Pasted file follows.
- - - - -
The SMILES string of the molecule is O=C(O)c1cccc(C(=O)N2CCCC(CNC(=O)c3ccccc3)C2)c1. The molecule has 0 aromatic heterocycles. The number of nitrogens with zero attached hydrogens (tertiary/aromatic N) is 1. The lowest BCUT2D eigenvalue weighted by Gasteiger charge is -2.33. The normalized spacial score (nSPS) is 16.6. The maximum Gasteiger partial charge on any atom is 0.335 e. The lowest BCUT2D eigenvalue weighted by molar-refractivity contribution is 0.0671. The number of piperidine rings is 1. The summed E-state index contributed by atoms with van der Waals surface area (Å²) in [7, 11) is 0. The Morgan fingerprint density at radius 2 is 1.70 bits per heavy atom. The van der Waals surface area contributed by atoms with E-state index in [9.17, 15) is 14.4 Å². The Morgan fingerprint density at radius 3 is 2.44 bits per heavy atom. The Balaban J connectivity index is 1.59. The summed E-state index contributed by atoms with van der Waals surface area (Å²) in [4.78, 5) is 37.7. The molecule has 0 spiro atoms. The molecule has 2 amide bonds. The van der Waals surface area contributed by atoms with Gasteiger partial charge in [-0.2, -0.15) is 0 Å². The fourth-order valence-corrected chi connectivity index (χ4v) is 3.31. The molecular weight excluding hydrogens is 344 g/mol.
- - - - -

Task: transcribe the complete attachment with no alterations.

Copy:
The SMILES string of the molecule is O=C(O)c1cccc(C(=O)N2CCCC(CNC(=O)c3ccccc3)C2)c1. The molecule has 0 aromatic heterocycles. The number of nitrogens with zero attached hydrogens (tertiary/aromatic N) is 1. The lowest BCUT2D eigenvalue weighted by Gasteiger charge is -2.33. The normalized spacial score (nSPS) is 16.6. The maximum Gasteiger partial charge on any atom is 0.335 e. The lowest BCUT2D eigenvalue weighted by molar-refractivity contribution is 0.0671. The number of piperidine rings is 1. The summed E-state index contributed by atoms with van der Waals surface area (Å²) in [7, 11) is 0. The Morgan fingerprint density at radius 2 is 1.70 bits per heavy atom. The van der Waals surface area contributed by atoms with E-state index in [9.17, 15) is 14.4 Å². The Morgan fingerprint density at radius 3 is 2.44 bits per heavy atom. The Balaban J connectivity index is 1.59. The summed E-state index contributed by atoms with van der Waals surface area (Å²) in [4.78, 5) is 37.7. The molecule has 0 spiro atoms. The molecule has 2 amide bonds. The van der Waals surface area contributed by atoms with Gasteiger partial charge in [-0.2, -0.15) is 0 Å². The fourth-order valence-corrected chi connectivity index (χ4v) is 3.31. The molecular weight excluding hydrogens is 344 g/mol.